We’ve also planted the plants in our herb garden and then had the audacity to start creating a herby/culinary border which is where things got interesting (in the bad way). Part way through planting the rosemary as we tried to dig over the soil we found what we think is a barrel. It’s so rusty and holed that I don’t think there’s going to be anything noxious in it. But we want to know if it is a source of noxious things, because currently our bay tree is planted there, so is our rosemary (although further back now) and that means digging more.

And it may mean renting a digger.


* I realised I’d forgotten to install any network cable. And I want network cable. I’m not sure where the cable will come in, but I do like to hide the media server out of the way and for optimum performance that means having a decent wired network. So I forked out the money today for some Cat6 cable (I know, I could have got Cat5e, but the last Cat5e I got was terrible).

More electrics, more wood

So, having posted about trying to hodge it with the wrong tools yesterday; today I decided to suck it up and buy a new 90° drill. Not a good quality one, obviously*. I grabbed a Ryobi One tool. Largely because I picked up the Ryobi One impact driver for putting in the bolts that attach the Simpson anchors** to the walls.

I’m glad I got it, although it’s clearly cheap and not going to last a terribly long time. But it does mean, I think for the first time ever, we have a power tool with a battery pack where you can buy the tools and the pack off the shelf. Our Makita drill has an ancient version of the 18v pack (not compatible with the newer ones – it’s several generations behind). The Ridgid stuff is similarly archaic – no packs off the shelf, no new compatible tools.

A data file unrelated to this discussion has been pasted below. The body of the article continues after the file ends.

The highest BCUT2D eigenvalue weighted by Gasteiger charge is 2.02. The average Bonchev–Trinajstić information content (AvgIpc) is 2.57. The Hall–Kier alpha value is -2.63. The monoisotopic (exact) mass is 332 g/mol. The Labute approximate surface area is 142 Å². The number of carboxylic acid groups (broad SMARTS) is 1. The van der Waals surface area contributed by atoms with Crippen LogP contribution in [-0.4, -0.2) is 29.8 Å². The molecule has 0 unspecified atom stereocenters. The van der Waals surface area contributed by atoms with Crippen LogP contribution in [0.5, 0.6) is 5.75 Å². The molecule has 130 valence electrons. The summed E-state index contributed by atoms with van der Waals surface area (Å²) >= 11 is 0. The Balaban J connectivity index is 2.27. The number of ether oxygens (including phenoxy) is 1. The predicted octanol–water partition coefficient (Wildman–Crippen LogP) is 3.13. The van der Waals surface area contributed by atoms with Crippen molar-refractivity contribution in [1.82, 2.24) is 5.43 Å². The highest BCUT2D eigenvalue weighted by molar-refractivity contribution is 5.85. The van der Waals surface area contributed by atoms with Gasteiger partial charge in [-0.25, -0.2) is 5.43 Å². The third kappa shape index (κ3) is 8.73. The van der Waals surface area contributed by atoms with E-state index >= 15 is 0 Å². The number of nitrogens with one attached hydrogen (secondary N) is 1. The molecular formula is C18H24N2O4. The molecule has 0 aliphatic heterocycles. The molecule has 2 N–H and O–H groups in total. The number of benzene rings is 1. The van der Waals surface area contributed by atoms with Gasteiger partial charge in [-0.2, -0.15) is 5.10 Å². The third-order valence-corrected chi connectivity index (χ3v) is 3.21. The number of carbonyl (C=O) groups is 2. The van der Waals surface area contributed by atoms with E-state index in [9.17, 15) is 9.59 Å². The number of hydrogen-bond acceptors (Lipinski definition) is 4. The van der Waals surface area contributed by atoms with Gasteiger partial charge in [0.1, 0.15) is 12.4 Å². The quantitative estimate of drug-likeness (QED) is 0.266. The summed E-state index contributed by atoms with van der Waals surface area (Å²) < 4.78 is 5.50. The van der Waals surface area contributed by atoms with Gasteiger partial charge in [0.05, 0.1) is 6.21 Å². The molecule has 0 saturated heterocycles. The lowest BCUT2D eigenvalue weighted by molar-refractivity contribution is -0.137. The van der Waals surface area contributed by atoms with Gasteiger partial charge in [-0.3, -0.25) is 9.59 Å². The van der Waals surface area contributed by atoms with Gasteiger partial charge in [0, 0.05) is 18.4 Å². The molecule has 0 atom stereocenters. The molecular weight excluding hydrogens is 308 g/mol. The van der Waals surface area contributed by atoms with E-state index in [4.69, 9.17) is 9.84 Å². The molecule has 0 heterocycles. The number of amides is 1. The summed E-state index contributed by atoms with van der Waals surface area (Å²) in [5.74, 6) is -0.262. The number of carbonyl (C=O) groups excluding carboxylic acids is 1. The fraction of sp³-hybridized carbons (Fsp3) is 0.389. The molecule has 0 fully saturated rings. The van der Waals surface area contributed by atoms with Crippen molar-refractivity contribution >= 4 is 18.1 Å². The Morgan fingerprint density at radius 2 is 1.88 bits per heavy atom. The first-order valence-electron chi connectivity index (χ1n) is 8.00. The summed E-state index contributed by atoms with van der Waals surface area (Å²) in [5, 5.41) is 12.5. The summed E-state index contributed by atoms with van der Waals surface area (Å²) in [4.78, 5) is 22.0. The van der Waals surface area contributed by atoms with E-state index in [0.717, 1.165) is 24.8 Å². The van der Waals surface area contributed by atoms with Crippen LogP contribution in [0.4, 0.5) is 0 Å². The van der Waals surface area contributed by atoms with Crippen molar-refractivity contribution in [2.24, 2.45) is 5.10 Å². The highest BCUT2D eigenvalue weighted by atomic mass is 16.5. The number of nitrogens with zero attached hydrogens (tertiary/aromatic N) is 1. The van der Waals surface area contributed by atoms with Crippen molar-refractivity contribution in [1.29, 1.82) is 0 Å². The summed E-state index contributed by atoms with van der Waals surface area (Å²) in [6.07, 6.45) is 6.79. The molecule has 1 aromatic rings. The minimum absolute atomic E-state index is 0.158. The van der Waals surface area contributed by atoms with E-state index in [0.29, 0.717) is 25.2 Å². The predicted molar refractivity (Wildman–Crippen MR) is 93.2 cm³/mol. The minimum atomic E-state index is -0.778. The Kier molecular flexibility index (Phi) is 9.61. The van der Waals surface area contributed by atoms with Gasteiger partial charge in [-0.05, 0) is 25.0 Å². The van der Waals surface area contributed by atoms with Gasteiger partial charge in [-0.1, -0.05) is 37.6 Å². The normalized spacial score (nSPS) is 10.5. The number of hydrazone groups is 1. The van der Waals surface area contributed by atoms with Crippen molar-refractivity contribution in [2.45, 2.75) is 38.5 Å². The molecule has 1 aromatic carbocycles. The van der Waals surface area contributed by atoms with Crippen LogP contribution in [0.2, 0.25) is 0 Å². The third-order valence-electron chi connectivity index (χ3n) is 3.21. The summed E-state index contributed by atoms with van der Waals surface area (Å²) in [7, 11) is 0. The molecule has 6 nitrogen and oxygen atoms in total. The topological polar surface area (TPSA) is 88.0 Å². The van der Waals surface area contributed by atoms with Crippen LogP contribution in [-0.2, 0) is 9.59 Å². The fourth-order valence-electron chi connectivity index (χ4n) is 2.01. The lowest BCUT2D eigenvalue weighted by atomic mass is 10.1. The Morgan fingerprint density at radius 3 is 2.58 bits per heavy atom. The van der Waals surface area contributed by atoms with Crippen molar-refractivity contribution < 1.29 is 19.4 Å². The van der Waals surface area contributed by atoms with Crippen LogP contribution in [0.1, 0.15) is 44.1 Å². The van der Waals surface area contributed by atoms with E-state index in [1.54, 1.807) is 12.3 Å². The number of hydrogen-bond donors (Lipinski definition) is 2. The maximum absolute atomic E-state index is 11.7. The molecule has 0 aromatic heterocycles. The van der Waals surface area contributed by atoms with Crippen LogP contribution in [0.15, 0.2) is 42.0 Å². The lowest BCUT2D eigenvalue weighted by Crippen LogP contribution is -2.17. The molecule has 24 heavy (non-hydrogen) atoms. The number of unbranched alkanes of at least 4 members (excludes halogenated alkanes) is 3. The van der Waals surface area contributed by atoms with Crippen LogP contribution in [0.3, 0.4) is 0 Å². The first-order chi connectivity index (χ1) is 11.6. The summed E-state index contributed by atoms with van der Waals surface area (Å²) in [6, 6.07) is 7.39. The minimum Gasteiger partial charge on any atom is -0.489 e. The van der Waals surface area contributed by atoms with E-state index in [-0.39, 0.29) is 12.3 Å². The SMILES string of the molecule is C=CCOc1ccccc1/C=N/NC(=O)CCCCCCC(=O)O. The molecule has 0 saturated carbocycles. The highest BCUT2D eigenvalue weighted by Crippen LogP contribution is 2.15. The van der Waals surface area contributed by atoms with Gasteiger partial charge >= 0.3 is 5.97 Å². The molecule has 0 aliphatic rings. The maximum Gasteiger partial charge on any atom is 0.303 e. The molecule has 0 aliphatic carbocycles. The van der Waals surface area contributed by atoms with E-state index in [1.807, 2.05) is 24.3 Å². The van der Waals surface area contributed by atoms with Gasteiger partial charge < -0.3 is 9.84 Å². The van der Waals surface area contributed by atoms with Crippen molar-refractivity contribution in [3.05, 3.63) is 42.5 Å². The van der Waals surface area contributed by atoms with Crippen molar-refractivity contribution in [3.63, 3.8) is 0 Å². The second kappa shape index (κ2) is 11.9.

It’s weird to be able to go into a store and just buy stuff that works with it. Kind of nice, too. I actually picked up a strimmer today (because the grass was getting beyond out of hand – and needed to be cut back from the house (it’s done now)). It came with another battery and charger – so we now have 3 batteries, two chargers and 3 tools that take the same battery. Yay!

Anyhow, the 90° drill is only a baby one and also makes the hot smell and stalls a fair bit trying to cut through the studs. But it is way easier. And less prone to trying to break my wrist, or smack me in the face. Hopefully it’ll survive through the entire wiring experience.

So, with that in hand I ran the rough in for the kitchen. I’m still using up the last of the salvaged wiring, but it’s getting to the point where I’ll need to switch to the new and painfully expensive stuff. I’m still stunned by how expensive materials here. Anyhow. Basically, the far end of the house (longer runs) will be all new cable. Apart from the odd short segment running between outlets. Oh, and I realised that I was a fool, and about to make a dumb mistake. I’d thought about putting each of the two kitchen lights on the two (required) circuits for the kitchen. Of course, that doesn’t work if you want them to be switched on the same switch, which we do. Thankfully I twigged that before I’d run any wire. It was one of those “oh, I could do this” moments, when I should stick with the plan. Stick with the plan Kate, there’s a reason you made it.


I also spent a chunk of time today digging through our wood pile to find short bits to make into the diagonal reinforcing bits to go in our 13ft (4m) walls, and then cutting them to length.


They will actually sit about half way up the wall – adding some much needed strength to the flexy 13′ lengths of 2×4 – but to avoid them getting confused for anything else I’ve tucked them in the wall and will hopefully get them nailed in on Saturday.